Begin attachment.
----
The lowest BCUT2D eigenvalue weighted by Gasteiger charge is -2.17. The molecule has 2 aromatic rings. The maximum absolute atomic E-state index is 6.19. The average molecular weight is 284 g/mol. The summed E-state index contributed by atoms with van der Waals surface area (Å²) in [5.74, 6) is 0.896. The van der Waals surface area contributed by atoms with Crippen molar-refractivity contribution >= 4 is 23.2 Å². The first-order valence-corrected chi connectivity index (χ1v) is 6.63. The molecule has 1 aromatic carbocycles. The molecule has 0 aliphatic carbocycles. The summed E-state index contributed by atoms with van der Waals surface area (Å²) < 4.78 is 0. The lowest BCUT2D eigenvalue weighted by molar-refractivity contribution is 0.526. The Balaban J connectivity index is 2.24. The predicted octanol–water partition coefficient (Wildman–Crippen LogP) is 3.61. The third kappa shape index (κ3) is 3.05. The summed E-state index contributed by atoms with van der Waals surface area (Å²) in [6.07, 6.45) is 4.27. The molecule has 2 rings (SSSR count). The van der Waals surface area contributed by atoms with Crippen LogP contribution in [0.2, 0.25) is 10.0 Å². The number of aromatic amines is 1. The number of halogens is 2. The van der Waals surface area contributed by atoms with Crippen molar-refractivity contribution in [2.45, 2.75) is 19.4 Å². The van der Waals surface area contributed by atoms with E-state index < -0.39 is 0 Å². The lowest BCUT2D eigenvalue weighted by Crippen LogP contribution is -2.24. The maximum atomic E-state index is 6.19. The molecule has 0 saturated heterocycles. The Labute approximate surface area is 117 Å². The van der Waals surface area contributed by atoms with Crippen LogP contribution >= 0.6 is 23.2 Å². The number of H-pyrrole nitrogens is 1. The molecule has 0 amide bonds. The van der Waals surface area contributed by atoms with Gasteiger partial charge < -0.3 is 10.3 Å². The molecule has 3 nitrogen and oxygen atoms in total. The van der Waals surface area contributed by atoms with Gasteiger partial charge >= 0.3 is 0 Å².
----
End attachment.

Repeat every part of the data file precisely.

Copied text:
The lowest BCUT2D eigenvalue weighted by Gasteiger charge is -2.17. The molecule has 2 aromatic rings. The maximum absolute atomic E-state index is 6.19. The average molecular weight is 284 g/mol. The summed E-state index contributed by atoms with van der Waals surface area (Å²) in [5.74, 6) is 0.896. The van der Waals surface area contributed by atoms with Crippen molar-refractivity contribution >= 4 is 23.2 Å². The first-order valence-corrected chi connectivity index (χ1v) is 6.63. The molecule has 1 aromatic carbocycles. The molecule has 0 aliphatic carbocycles. The summed E-state index contributed by atoms with van der Waals surface area (Å²) < 4.78 is 0. The lowest BCUT2D eigenvalue weighted by molar-refractivity contribution is 0.526. The Balaban J connectivity index is 2.24. The predicted octanol–water partition coefficient (Wildman–Crippen LogP) is 3.61. The third kappa shape index (κ3) is 3.05. The summed E-state index contributed by atoms with van der Waals surface area (Å²) in [6.07, 6.45) is 4.27. The molecule has 2 rings (SSSR count). The van der Waals surface area contributed by atoms with Crippen LogP contribution in [0.2, 0.25) is 10.0 Å². The number of aromatic amines is 1. The number of halogens is 2. The van der Waals surface area contributed by atoms with Crippen molar-refractivity contribution in [2.45, 2.75) is 19.4 Å². The van der Waals surface area contributed by atoms with E-state index < -0.39 is 0 Å². The lowest BCUT2D eigenvalue weighted by Crippen LogP contribution is -2.24. The maximum atomic E-state index is 6.19. The molecule has 0 saturated heterocycles. The Labute approximate surface area is 117 Å². The van der Waals surface area contributed by atoms with Crippen LogP contribution >= 0.6 is 23.2 Å². The number of H-pyrrole nitrogens is 1. The molecule has 0 amide bonds. The van der Waals surface area contributed by atoms with Gasteiger partial charge < -0.3 is 10.3 Å². The molecule has 3 nitrogen and oxygen atoms in total. The van der Waals surface area contributed by atoms with Gasteiger partial charge >= 0.3 is 0 Å².